In the Victorian era, mechanised equipment transformed the confectionery world, making it possible to mass-produce affordable sweets. Our four cheery modern-day confectioners roll up their sleeves (occasionally burning themselves on molten toffee) to stock their Victorian shop. It’s obviously fun, but they’re shocked at how much of a production line the work has become.
They make boiled sweets such as barley twists and rose rock, as well as an exotic confection introduced by Rowntree’s in 1879 – fruit pastilles. The results look glorious tumbled in their jars – like gleaming colourful jewels – while the giant chocolate egg at the centre of their window display is spectacular. No wonder people consumed so much sugar.
The early 20th century was a boom time for eating chocolate (it had previously only been used to make a hot drink), with the three big companies – Rowntree’s, Cadbury and Fry’s – shrewdly producing cheaply filled “combination bars”. That’s Rolo, Aero, Flake and Turkish Delight to you and me.
In a first for this series, Davina McCall and Nicky Campbell help a birth father look for the son who was adopted as a baby, against his wishes, more than 40 years ago.
Even though Andy was getting divorced when he discovered his girlfriend was pregnant, her family insisted that she break all contact with him. He’s been deeply distressed about losing his son ever since: “You grieve… it’s just like a bereavement. I think about him all the time,” he says.
The other story is equally heartbreaking. Mary spent the first seven years of her life in care. Although as a baby she lived briefly with a couple, they didn’t adopt her because she was deaf.
The reunions are – as always – intensely emotional, but somehow it’s even more touching when it’s two blokes who are doing the sobbing.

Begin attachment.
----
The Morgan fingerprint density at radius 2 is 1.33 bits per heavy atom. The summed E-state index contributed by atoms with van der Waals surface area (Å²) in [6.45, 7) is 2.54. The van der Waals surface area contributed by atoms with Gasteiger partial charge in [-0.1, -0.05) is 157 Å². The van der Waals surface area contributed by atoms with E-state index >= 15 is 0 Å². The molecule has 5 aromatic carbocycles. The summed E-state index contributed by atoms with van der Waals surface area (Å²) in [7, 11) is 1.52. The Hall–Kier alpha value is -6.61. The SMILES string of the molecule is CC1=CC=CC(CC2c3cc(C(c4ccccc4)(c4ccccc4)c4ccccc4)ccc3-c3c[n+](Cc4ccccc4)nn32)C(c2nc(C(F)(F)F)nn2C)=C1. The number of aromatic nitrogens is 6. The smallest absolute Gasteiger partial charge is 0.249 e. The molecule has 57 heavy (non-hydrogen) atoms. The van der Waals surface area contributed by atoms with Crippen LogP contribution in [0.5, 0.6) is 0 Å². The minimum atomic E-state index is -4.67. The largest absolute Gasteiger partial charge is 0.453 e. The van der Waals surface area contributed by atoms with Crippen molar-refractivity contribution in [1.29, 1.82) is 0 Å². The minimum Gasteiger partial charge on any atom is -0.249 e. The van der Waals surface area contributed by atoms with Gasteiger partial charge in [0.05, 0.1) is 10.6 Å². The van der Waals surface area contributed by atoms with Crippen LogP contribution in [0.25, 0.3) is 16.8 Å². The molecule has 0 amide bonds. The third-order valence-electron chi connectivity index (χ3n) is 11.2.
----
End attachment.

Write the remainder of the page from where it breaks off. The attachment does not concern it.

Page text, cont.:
This was filmed long before Theresa May called her election and, yes, Gillian Bevan’s portrait of her as a cold and calculating tyrant can now be seen to be somewhat wide of the mark. But don’t let that put you off another dose of deliciously off-the-leash spoofery.
Tonight, Camilla wants to poison the PM and get absolute power for Charles, while Kate, who has “seen Trainspotting”, is determined to remedy Scotland’s drugs problem by live-streaming herself taking “skag”. Beatrice, Fergie and Eugenie get the hots for Canadian PM Justin Trudeau, while an even more unlikely love story brews between Wills and… Nicola Sturgeon. Och aye!
Following BBC1’s drama Three Girls, this is a definitive doc about the Rochdale scandal. Victims, and the community workers (Sarah Rowbotham, above), journalists and police officers who tried in vain to help, give their accounts of how the systematic sexual abuse of girls was ignored.
Nancy (Lake Bell) steals someone else’s blind date, Jack (Simon Pegg), from under a clock at Waterloo Station, and the lie leads to major mayhem in this feel-good comedy from director Ben Palmer (The Inbetweeners Movie). There’s a screwball rhythm to the action and a snappy, wordy script that gallops past the “meet-cute to meet-wrong” concept to redeem itself with a credible romance. Bell and Pegg’s on-screen chemistry is pitted against the amorous attentions of Nancy’s oddball school chum (Rory Kinnear) and Jack’s weird ex-wife (Olivia Williams), which keeps them all running around in circles. Man Up is heaped with wit and insight, and its smart script, sharp direction and crisp performances, all set against buzzing London streets that denizens will recognise, give it the feel of a frisky romantic version of After Hours. Bell’s English accent is pretty good, too.
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